So I was sitting having (obviously) a coffee with the phenomenal (and beautiful) Dineo Tsamela (if you are even remotely interested in matters concerning money, managing debt, etc – a visit to her blog is worth gold – http://deeonmoneyza.wordpress.com/) and we were discussing how to promote entrepreneurship in South Africa and Africa and agreed that access to capital is one problem… but we also realised that in actual fact that might not be such a problem. There are literally hundred of thousand venture capitalists out there – and that is just in South Africa. You don’t believe us? If you are currently employed and earning a reasonably good salary all you have to do is look in the mirror.
“But I don’t have millions to invest in start-ups” you may say…. Indeed. But have you considered perhaps starting small? This is our suggestion how you can become a venture capitalist (wouldn’t it look cool on your linkedin profile? 🙂 without having large amounts of available resources.
When she is not writing on this blog or working on her day job, you can find her on Twitter: @DeeOnMoneyZA
How to become a Venture Capitalist
Are you currently employed and earning a comfortable salary? Do you have a bit of disposable income at the end of the month that you’d like to use to make more money but you aren’t sure how?
Well you could become a venture capitalist. To be a venture capitalist doesn’t mean you should have truckloads of money in the bank; it simply means that maybe you can afford R 1,000 to R2,000 a month to invest in a person to subsidise their business start up and introduce them to a network of friends who could use the service you provide.
Entrepreneurship is the new black in the business world. Everyone wants to own their business and fire their boss. We look at the Herman Mashaba’s and Given Mkhari’s and think “I want to build an empire” and these are the associations we’ve built with entrepreneurship. In reality entrepreneurship is first and foremost about making money – and there are many ways to skin this particular cat. People tend to get caught up trying to figure out how to raise funds for their big idea and are discouraged when it doesn’t come together. You could start a business to supplement your income. Indentify a problem, find a way to fix it and make money out of it.
The informal sector accounts for a large percentage of employment in South Africa. In 2013 informal sector jobs were at 2,4 million – small compared to the formal sector (about 19% of the employment sector).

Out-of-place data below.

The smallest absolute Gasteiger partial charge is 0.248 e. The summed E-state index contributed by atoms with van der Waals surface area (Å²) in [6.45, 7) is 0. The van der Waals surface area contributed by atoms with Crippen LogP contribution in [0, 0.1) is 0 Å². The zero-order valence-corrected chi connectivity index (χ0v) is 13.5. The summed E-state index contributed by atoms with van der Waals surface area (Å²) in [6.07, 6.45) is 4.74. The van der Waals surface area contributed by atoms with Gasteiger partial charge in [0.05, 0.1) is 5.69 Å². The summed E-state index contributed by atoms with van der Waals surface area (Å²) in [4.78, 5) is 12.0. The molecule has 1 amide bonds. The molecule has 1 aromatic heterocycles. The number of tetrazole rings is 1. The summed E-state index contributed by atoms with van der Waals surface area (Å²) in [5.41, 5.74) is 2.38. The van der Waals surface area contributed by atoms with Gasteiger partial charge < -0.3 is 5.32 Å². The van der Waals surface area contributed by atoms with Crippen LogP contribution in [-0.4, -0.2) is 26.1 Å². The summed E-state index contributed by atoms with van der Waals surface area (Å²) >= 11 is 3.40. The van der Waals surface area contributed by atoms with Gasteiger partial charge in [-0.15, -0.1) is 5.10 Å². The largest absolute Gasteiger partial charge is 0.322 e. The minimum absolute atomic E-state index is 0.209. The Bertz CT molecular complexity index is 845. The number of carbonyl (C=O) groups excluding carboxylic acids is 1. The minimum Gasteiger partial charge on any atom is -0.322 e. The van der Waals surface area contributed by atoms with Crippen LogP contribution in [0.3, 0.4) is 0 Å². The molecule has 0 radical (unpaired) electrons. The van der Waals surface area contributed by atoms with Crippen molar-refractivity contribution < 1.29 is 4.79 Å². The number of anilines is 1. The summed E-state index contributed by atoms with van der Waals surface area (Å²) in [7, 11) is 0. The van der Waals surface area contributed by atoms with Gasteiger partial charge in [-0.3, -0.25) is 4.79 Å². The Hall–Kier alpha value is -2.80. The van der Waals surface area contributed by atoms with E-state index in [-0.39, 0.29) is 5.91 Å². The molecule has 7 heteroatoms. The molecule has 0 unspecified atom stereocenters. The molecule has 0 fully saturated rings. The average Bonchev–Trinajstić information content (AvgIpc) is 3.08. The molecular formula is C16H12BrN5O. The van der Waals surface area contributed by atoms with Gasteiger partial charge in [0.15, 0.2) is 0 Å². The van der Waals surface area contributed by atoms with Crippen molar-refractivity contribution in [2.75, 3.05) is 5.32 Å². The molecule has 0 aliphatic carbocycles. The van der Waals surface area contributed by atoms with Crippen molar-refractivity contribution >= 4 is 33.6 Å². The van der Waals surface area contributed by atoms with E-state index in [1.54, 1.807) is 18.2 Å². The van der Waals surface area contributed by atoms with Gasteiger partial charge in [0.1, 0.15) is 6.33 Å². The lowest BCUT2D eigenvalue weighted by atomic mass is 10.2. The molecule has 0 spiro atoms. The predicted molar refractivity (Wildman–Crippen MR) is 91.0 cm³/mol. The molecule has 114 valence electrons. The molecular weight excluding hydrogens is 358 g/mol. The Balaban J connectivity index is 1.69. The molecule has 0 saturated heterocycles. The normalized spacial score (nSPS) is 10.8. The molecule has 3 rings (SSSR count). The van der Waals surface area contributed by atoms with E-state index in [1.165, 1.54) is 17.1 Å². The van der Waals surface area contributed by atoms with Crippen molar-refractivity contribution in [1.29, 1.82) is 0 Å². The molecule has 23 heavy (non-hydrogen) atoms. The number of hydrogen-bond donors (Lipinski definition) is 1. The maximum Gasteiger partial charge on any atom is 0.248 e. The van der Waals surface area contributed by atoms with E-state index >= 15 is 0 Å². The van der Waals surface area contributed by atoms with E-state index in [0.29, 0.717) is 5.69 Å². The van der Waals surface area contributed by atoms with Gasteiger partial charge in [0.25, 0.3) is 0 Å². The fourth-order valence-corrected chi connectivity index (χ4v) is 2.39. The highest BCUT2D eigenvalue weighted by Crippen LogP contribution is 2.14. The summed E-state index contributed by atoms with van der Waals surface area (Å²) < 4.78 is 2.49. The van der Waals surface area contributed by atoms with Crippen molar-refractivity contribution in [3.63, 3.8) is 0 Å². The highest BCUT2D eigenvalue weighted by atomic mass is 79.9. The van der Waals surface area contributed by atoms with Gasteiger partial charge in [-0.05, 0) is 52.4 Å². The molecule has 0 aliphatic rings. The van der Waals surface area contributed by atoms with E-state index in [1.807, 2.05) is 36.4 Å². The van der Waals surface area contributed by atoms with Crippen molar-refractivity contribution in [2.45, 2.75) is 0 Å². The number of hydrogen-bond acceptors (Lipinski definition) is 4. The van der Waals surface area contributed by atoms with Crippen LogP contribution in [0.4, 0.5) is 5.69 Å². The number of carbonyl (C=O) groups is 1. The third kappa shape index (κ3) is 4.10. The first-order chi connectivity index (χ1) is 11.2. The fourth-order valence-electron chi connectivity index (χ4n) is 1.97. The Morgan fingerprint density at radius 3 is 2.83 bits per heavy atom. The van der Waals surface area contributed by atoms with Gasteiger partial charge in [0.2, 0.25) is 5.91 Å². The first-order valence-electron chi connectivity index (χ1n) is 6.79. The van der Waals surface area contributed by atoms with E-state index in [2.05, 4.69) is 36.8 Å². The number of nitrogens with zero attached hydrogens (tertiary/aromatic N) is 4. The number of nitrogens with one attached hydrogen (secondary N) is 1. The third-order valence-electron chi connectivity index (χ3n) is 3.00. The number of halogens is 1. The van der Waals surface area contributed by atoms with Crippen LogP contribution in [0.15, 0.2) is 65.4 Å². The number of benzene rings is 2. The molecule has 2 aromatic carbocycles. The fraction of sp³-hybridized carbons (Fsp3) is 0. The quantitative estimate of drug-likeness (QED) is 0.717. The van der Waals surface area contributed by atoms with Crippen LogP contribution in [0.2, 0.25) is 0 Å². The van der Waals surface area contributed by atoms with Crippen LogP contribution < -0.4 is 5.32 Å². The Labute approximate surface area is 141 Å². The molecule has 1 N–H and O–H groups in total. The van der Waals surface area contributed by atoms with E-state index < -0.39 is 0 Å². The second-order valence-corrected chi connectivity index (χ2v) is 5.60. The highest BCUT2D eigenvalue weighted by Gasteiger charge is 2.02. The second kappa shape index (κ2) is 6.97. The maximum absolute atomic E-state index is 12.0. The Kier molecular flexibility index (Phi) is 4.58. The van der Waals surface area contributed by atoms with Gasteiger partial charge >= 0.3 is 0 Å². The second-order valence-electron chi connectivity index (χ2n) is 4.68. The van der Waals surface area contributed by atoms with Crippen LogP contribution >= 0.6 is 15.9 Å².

The informal trading/retail market, in particular, is largely undocumented and unaccounted for but this doesn’t mean opportunities do not exist. There are several ways you can tap into the informal sector with minimal risk. You could help someone improve their earning potential and, in effect, their life. Often we face small problems but in our quest to become entrepreneurs we want to create big solutions. There are people today making money out of those tiny inconvenient things we have to do but we’d really rather not, like a personalised grocery shopping service (one would think online shopping has solved this).
Many opportunities are hidden away with the people we interact with on a daily basis.. With the expansion of apartment residences close to commercial spaces starting or funding a cleaning service would be simple. Assist the cleaning lady in the office make extra money by popping into the flats nearby and spending an hour (or 2) doing a quick clean up. You could gather the clients, then sit down and decide how you’re going to split profits.
There’s also a great market for electronic accessories. We live in an age where few things are quite as tragic as having your phone die on you. Being cut off from the emails and the rest of the world sends most of us into mini panic attack mode. We’d probably sell a small portion of our soul for 30% more battery life. This is a business opportunity. Portable cell chargers (we all run out of battery regularly), car chargers and headphones (small talk must be avoided at all costs) could save someone’s soul, and reconnect them to their beloved phone people.
Perhaps you know someone in your canteen who happens to be a brilliant cook. They’re getting paid peanuts for their efforts. With a small injection of capital they would be able to start an in-house cooking service where they charge a fee to prepare a meal in the comfort of your home. The market is vast. There are parents and busy career climbers who can’t afford an in-house chef, but could certainly use a service that is affordable freeing them to put in more work hours work or allows them to spend time with their loved ones. Besides, who doesn’t love a good home cooked meal? Word of mouth works particularly well with this model – simply telling friends and colleagues about your amazing cook could set you up. The internet is an amazing place to expand, should you wish to. Major operating costs would probably be transport (ingredients would be provided by the client).
Security guards can double up as body guards providing services for parents that have adventurous teens who like to party but they want an extra eye kept on them. A school pickup and drop-off service that’s safe and reliable. A mobile car wash, a pop up market (various goods to choose from) and many such simple business ideas could become a healthy supplement to your income.
Most of these opportunities require basic skills and a great (but different and cheap) marketing strategy could set you apart. Discuss payment terms beforehand so that expectations are clear and there are no blurred lines. You don’t even have to worry about revenue forecasts or complicated financial statements either. Micro-enterprise funding is on a global rise and, apart from putting a little extra money in your pocket, is being used as a vehicle to address economic inequalities.